Gene Roddenberry had always pushed for change. His message of equality gave us entertainment’s most groundbreaking moments and established the expansive landscape that most of Hollywood still struggles to adapt to, even today. The bridge of the Enterprise has always attempted to reflect the diversity we see in everyday life and every Trek show has continued to build on this foundation. The first two episodes of StarTrek: Discovery were stellar in their representation, not least because the Captain and Commander of the USS Shenzhou were both women of color. Curb your celebrations, however, because from Episode 3 we join the USS Discovery and the status quo of predominantly white male characters (and actors) is restored. That is not to say that the characters aren’t compelling — they are, and I am looking forward to getting to know them better.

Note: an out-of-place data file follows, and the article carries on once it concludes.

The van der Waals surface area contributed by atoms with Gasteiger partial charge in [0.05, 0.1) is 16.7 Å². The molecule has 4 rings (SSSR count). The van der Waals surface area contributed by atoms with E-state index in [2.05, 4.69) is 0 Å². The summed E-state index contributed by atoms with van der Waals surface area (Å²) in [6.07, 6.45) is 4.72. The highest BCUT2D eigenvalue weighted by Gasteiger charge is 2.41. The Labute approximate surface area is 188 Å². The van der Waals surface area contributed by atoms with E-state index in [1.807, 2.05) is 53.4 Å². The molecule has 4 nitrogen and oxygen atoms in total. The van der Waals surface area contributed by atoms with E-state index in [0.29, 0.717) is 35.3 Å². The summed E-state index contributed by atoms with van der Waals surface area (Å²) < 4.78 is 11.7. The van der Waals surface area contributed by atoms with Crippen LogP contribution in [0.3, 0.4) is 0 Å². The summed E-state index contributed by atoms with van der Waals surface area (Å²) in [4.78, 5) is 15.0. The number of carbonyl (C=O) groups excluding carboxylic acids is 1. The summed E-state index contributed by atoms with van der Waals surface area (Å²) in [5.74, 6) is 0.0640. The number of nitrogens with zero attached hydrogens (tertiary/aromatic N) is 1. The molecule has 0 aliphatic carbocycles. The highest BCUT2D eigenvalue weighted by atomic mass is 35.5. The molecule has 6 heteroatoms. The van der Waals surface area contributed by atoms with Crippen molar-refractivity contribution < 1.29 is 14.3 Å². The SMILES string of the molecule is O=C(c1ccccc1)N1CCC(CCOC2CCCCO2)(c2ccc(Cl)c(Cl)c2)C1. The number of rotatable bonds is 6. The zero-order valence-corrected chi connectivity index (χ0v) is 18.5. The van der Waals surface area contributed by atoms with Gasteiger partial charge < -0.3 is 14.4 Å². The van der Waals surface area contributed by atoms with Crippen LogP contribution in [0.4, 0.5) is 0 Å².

But, as intriguing as these characters are, it heightens the fact that Discovery has missed a few opportunities, especially with regard to Michael. There are genderqueer celebrities out there, like genderfluid Ruby Rose from Orange is the New Black, who certainly warrant a place in the 23rd century. The onus is on Hollywood to look beyond and explore this new frontier.
There has been a lot of talk surrounding the new television adaptation of Locke & Key, the comic series by Joe Hill and Gabriel Rodriguez. Despite being an Earth-bound story, the character of Dodge provides ample opportunity for the creators to break the mould. With Dodge’s constant use of the gender-altering key, the character is both and either gender several times. The creators would do right by readers and viewers by setting a new precedent and casting a non-cisgendered actor in the role.